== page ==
Montana Best State to Start a Farm
Lawn Starter has compared the 50 states across 42 key metrics to rank the best state in which to start a farm or ranch. Montana comes out at the very top.
The ranking is the result of examining existing farm communities to indicate viability, good infrastructure, and a suitable climate. They also compared the states based on overhead and the potential for return on investment.
Lawn Starter’s announcement stated, “The Big Sky State earns the top spot in our ranking of 2021’s Best States to Start a Farm or Ranch. With agriculture its biggest industry, Montana’s victory comes as little surprise.
“The state placed in the top 10 in five out of seven categories and No. 15 in ROI Potential. Montana trails only Wyoming in farm size, averaging a whopping 2,156 acres, and the average cost of an acre in the Treasure State is lowest in the U.S.
“Although ranching is woven into the state’s cultural fabric, farming also contributes significantly to the state’s economy. Montana is a top supplier of beef, and it leads the nation’s production of organic certified wheat, dry peas, lentils, flax, and honey.”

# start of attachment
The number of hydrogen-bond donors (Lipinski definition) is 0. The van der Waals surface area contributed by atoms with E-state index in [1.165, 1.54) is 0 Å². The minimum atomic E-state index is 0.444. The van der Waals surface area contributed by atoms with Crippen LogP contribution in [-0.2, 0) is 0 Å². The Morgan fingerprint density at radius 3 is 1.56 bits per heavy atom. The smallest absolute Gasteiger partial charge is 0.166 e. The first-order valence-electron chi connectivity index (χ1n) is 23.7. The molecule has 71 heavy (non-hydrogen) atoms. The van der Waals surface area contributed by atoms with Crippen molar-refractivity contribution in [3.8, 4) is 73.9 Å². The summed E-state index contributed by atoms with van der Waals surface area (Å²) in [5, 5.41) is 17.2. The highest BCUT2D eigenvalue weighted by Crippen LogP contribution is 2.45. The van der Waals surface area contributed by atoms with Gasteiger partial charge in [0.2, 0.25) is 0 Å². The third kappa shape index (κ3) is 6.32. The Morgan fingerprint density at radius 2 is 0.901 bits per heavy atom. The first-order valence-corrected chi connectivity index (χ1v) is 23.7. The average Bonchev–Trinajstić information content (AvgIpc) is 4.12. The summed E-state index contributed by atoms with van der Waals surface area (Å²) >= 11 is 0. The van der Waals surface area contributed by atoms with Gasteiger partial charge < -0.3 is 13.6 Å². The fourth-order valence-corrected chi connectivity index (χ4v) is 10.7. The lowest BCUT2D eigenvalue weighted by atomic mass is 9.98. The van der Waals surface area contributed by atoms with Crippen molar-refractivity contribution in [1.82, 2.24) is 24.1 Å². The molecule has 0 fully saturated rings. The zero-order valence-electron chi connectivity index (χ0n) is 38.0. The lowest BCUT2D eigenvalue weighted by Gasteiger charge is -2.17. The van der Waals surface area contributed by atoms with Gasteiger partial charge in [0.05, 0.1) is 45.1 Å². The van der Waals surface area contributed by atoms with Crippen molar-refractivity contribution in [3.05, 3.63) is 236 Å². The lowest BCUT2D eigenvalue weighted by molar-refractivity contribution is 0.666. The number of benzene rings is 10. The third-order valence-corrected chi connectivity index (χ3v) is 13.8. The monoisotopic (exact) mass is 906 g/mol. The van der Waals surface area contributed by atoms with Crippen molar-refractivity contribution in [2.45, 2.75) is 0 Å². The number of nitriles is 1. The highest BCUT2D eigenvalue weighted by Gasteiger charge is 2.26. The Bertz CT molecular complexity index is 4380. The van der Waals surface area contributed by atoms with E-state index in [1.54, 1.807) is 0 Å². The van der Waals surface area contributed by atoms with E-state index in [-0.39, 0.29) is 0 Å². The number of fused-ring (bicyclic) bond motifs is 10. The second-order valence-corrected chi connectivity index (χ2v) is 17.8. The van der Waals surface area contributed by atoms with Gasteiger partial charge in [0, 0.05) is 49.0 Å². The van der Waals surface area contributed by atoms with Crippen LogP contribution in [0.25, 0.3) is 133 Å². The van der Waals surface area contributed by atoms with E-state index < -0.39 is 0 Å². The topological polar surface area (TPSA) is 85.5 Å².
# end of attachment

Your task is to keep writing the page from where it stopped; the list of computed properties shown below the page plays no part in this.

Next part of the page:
Montana’s Rank for Some Key Metrics (1 = Best)
* Increase in Farmland Area Over Past Year – 1st
* Share of Electricity from Renewable Sources – 7th
* Number of Critical Access Hospitals – 8th
* Yearly Average Number of Very Hot Days (90 Degrees F or Higher) – 18th
* Natural Hazards Index – 5th
* Farm Workers per 100,000 Residents – 9th
* Average Per-Acre Cost of Farmland – 1st
* Average Per-Farm Receipts from Federal Programs – 4th
Coming in at No. 2 is Kansas, while Texas clocks in at No. 4, Oklahoma at No. 5, and Iowa in seventh place. Both Dakotas made it, too, at Nos. 3 and 6. Colorado (No. 9) and Wyoming (No. 10) round out the Plains states at the top.
But how specifically did this broad, sweeping landscape dominate the top of our ranking? Most of these states, such as Kansas, Oklahoma, and Texas, boast cheap land, large established farming communities for support, and highly developed infrastructure.
Alaska not only ranked at the very bottom of our ranking of top agricultural states, but it also finished last in two out of seven categories, Viability and Climate; third to last in Personnel; and in the worst 10 of Infrastructure and ROI Potential. These results are hardly a shock. Although Alaska is the bi